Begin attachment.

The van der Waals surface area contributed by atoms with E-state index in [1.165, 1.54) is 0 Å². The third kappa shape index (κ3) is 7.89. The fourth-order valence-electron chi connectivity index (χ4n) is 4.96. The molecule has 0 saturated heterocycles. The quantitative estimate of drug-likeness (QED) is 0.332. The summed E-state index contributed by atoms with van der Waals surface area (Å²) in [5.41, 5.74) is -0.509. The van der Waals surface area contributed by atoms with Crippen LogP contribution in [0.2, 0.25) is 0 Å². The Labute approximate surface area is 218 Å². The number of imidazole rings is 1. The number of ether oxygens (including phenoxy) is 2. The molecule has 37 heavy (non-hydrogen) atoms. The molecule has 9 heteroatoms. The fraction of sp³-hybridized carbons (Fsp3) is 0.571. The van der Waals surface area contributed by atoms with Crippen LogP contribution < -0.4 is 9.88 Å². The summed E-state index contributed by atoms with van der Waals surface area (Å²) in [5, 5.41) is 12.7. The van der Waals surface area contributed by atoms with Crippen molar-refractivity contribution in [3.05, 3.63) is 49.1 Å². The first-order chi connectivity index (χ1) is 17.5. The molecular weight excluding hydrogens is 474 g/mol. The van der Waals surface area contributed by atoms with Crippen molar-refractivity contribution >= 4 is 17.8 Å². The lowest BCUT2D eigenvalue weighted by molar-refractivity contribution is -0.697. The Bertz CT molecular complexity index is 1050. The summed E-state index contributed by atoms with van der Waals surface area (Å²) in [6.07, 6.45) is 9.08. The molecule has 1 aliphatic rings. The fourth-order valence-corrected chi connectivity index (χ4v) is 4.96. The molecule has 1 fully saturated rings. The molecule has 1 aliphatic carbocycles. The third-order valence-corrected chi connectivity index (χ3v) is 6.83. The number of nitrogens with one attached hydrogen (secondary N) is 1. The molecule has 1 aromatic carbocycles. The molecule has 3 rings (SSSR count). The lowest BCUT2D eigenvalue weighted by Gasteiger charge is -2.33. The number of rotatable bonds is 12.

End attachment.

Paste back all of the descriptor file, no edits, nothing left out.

The van der Waals surface area contributed by atoms with E-state index in [1.165, 1.54) is 0 Å². The third kappa shape index (κ3) is 7.89. The fourth-order valence-electron chi connectivity index (χ4n) is 4.96. The molecule has 0 saturated heterocycles. The quantitative estimate of drug-likeness (QED) is 0.332. The summed E-state index contributed by atoms with van der Waals surface area (Å²) in [5.41, 5.74) is -0.509. The van der Waals surface area contributed by atoms with Crippen LogP contribution in [0.2, 0.25) is 0 Å². The Labute approximate surface area is 218 Å². The number of imidazole rings is 1. The number of ether oxygens (including phenoxy) is 2. The molecule has 37 heavy (non-hydrogen) atoms. The molecule has 9 heteroatoms. The fraction of sp³-hybridized carbons (Fsp3) is 0.571. The van der Waals surface area contributed by atoms with Crippen LogP contribution < -0.4 is 9.88 Å². The summed E-state index contributed by atoms with van der Waals surface area (Å²) in [5, 5.41) is 12.7. The van der Waals surface area contributed by atoms with Crippen molar-refractivity contribution in [3.05, 3.63) is 49.1 Å². The first-order chi connectivity index (χ1) is 17.5. The molecular weight excluding hydrogens is 474 g/mol. The van der Waals surface area contributed by atoms with Crippen molar-refractivity contribution >= 4 is 17.8 Å². The lowest BCUT2D eigenvalue weighted by molar-refractivity contribution is -0.697. The Bertz CT molecular complexity index is 1050. The summed E-state index contributed by atoms with van der Waals surface area (Å²) in [6.07, 6.45) is 9.08. The molecule has 1 aliphatic rings. The fourth-order valence-corrected chi connectivity index (χ4v) is 4.96. The molecule has 1 fully saturated rings. The molecule has 1 aliphatic carbocycles. The third-order valence-corrected chi connectivity index (χ3v) is 6.83. The number of nitrogens with one attached hydrogen (secondary N) is 1. The molecule has 1 aromatic carbocycles. The molecule has 3 rings (SSSR count). The lowest BCUT2D eigenvalue weighted by Gasteiger charge is -2.33. The number of rotatable bonds is 12.